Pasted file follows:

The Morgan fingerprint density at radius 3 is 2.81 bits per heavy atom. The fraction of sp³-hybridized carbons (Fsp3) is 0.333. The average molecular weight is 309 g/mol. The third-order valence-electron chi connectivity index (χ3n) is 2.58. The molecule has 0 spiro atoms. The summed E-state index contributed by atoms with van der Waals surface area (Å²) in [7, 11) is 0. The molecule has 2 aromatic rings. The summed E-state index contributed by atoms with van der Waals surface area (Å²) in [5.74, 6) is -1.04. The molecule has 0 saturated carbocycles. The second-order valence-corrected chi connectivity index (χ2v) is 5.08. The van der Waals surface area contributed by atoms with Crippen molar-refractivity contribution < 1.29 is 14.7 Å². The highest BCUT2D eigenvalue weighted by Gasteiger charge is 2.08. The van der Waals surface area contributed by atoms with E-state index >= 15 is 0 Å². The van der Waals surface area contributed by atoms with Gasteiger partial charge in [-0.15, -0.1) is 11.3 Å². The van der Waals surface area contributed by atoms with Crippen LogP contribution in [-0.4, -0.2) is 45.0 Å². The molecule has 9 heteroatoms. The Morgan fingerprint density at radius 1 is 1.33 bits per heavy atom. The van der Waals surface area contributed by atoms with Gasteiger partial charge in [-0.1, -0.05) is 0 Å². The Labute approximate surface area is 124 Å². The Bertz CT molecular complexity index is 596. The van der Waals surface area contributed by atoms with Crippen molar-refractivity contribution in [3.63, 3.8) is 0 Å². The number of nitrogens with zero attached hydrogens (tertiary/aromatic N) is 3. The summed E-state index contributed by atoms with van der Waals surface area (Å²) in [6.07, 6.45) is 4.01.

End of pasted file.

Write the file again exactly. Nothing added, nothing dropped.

The Morgan fingerprint density at radius 3 is 2.81 bits per heavy atom. The fraction of sp³-hybridized carbons (Fsp3) is 0.333. The average molecular weight is 309 g/mol. The third-order valence-electron chi connectivity index (χ3n) is 2.58. The molecule has 0 spiro atoms. The summed E-state index contributed by atoms with van der Waals surface area (Å²) in [7, 11) is 0. The molecule has 2 aromatic rings. The summed E-state index contributed by atoms with van der Waals surface area (Å²) in [5.74, 6) is -1.04. The molecule has 0 saturated carbocycles. The second-order valence-corrected chi connectivity index (χ2v) is 5.08. The van der Waals surface area contributed by atoms with Crippen molar-refractivity contribution < 1.29 is 14.7 Å². The highest BCUT2D eigenvalue weighted by Gasteiger charge is 2.08. The van der Waals surface area contributed by atoms with E-state index >= 15 is 0 Å². The van der Waals surface area contributed by atoms with Gasteiger partial charge in [-0.15, -0.1) is 11.3 Å². The van der Waals surface area contributed by atoms with Crippen LogP contribution in [-0.4, -0.2) is 45.0 Å². The molecule has 9 heteroatoms. The Morgan fingerprint density at radius 1 is 1.33 bits per heavy atom. The van der Waals surface area contributed by atoms with Gasteiger partial charge in [-0.1, -0.05) is 0 Å². The Labute approximate surface area is 124 Å². The Bertz CT molecular complexity index is 596. The van der Waals surface area contributed by atoms with Crippen molar-refractivity contribution in [3.63, 3.8) is 0 Å². The number of nitrogens with zero attached hydrogens (tertiary/aromatic N) is 3. The summed E-state index contributed by atoms with van der Waals surface area (Å²) in [6.07, 6.45) is 4.01.